Institute of Art Design + Technology
Dún Laoghaire

Orla Reynolds 

BSc [Hons] Applied Psychology

I am a fourth year student in Applied Psychology, currently completing the practice path of the degree. Over the course of my studies I have cultivated a particular interest in Developmental and Lifespan Psychology; fostered through my volunteer work at the National Rehabilitation Hospital and the research for my dissertation. Next year I hope to diversify the skills and experience I have accumulated in my undergraduate through pursuing a Master’s degree in Digital Marketing.

Project Description

Clinical diagnoses of Autism Spectrum Disorder (ASD) have been demonstrated to be of high and rising prevalence across surveyed populations such as the United States. However recent research simultaneously captures notable gender differences in diagnosis rates; the number of diagnosed males significantly higher than that of females. Social camouflaging refers to a broad range of behaviours commonly employed by autistic individuals to cope with, or adapt, to predominantly neurotypical societies. Although such behaviours are common to both genders, empirical studies suggest it is more frequent among autistic women; potentially accounting for greater incidences of missed or late diagnoses in female populations. The present study explored Autistic females’ lived experience of both engaging in and reducing social camouflaging; extending upon current research by applying identity-based theories to conceptualise the phenomenon. Data provided by participants featuring as speakers in YouTube videos was analysed and discussed in relation to previous literature.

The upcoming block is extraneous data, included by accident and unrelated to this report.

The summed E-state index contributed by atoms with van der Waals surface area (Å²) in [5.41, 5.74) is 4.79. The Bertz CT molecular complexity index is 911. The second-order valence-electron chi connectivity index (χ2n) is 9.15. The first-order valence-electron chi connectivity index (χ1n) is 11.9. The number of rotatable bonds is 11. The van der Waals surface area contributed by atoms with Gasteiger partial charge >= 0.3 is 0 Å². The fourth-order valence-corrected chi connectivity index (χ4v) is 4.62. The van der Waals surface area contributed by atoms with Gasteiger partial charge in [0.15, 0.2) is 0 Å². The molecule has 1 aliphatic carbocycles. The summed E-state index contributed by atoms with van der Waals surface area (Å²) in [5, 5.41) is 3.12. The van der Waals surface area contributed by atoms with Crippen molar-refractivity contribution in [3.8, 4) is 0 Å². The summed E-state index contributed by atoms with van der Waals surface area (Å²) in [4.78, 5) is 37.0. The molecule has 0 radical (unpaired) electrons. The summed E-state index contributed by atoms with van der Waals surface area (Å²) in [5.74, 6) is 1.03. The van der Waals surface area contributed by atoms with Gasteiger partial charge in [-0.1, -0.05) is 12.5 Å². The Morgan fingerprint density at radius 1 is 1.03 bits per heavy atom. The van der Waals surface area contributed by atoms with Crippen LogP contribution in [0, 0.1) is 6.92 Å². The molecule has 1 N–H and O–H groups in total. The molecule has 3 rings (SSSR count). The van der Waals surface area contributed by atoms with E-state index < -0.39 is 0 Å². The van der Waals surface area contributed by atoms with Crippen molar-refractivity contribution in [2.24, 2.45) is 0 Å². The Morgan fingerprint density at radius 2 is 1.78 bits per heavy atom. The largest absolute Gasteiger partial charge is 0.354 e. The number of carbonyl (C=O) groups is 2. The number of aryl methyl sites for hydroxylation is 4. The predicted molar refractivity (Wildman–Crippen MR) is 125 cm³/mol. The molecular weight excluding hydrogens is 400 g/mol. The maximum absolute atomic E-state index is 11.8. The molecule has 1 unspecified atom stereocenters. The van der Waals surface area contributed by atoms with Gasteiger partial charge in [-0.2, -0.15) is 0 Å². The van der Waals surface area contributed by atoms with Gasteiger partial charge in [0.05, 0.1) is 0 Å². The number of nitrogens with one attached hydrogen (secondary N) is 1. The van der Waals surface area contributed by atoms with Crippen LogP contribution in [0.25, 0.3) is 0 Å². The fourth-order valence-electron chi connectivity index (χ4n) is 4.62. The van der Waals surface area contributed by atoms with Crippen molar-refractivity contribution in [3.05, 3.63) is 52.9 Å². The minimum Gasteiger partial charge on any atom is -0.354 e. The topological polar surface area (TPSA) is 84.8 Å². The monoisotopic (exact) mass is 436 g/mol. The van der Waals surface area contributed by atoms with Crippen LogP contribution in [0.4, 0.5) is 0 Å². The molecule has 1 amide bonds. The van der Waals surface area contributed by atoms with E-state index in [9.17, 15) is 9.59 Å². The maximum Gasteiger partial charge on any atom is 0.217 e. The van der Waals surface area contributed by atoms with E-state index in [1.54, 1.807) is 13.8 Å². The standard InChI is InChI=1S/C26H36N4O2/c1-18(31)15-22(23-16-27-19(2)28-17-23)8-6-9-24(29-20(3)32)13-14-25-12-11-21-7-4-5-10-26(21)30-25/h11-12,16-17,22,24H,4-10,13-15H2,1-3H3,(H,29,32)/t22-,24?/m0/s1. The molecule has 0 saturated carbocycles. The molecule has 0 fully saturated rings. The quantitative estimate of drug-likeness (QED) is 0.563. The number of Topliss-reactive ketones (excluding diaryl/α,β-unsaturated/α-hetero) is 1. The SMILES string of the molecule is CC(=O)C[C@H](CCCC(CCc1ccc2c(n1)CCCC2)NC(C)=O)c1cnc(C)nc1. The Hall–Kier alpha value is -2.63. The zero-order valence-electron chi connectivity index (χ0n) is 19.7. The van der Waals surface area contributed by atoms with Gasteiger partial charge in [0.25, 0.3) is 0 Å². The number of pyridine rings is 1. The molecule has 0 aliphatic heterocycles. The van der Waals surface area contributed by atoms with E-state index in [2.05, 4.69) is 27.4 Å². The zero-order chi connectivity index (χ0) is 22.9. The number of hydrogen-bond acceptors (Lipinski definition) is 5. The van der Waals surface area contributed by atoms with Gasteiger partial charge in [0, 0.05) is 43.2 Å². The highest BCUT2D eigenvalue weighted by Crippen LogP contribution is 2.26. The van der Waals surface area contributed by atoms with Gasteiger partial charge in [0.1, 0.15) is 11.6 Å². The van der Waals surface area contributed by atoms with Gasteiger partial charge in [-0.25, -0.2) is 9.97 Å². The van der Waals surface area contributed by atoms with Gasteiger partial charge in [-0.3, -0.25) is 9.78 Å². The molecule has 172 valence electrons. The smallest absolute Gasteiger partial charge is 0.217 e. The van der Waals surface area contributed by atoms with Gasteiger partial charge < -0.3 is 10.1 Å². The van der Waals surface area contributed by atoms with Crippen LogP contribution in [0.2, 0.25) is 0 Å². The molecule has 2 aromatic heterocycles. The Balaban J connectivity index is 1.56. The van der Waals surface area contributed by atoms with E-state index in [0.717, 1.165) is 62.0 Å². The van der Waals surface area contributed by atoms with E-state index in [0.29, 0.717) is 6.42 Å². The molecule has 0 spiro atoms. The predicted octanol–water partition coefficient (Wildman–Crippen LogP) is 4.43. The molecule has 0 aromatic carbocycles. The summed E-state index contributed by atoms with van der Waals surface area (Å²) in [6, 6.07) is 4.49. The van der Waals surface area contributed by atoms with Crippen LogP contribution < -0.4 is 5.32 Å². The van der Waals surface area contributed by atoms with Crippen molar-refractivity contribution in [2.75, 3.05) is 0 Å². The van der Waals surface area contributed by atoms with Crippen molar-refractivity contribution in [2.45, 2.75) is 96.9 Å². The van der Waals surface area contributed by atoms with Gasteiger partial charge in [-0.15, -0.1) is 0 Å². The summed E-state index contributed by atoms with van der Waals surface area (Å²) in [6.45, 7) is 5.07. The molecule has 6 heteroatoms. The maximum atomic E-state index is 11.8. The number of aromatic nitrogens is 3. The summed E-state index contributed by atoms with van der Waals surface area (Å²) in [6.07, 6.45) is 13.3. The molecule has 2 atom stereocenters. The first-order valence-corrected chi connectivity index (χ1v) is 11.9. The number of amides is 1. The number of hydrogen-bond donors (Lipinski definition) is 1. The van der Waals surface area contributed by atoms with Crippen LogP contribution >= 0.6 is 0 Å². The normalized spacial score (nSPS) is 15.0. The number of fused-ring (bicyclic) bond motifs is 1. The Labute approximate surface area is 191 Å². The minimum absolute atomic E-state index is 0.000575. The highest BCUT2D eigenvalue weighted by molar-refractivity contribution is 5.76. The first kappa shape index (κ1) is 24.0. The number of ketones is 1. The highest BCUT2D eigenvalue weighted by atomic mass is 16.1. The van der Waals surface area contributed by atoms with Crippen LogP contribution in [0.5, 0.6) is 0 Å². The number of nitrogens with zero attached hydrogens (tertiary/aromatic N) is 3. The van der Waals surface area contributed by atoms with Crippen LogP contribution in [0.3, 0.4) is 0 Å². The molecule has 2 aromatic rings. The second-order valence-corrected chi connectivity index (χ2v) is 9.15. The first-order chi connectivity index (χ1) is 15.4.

Project Objectives

The present study aimed to explore the lived experience of both engaging in and reducing social camouflaging in a sample of Autistic females; using Social Identity Theory (Tajfel & Turner, 1979) and the Minority Stress Model (Meyer, 2003) as theoretical frameworks. The study sample consisted of 18 female speakers featuring in publicly accessible YouTube videos, each presenting with a clinical diagnosis of ASD. The ages of participants ranged from 19 to 56, with the mean age at 29 years. Video audio was transcribed to form a data corpus which was subsequently analysed through employing Braun and Clarke’s (2006) six phases of Thematic Analysis. Both latent and semantic codes, derived from the data set, were generated to inform the development of major themes and sub-themes.

Project Outcomes

Six main themes, each accompanied with a varied number of sub-themes, were developed by employing a Reflexive Thematic Analysis methodology. Such themes included Internalised Stigma Driving campaigns for Neurotypical Acceptance, Maintaining Functionality with Significant Personal Costs, Gender Introducing Additional Stressors, Camouflage Reduction: A Rewarding Pursuit Shaped by Significant Challenges, Identifying Safe Environments for Self-Expression and Self-Acceptance Supported by Alignment with Autistic Identity. The results particularly emphasised the role of social-identity alignment and internalised stigma in both engagement and reduction of social camouflaging; demonstrating the applicability of identity-based theories in conceptualising the phenomenon. Regarding practical implications, the research findings indicated the potential benefits of females accessing community-based supports post-diagnosis. For instance, attending peer support groups, facilitated through organisations such as As I Am, may assist autistic females in accepting their identity; consequently reducing engagement in social camouflaging behaviour.

Thesis Title

The Lived Experience of Social Camouflaging in Autistic Females: An Identity-Based Perspective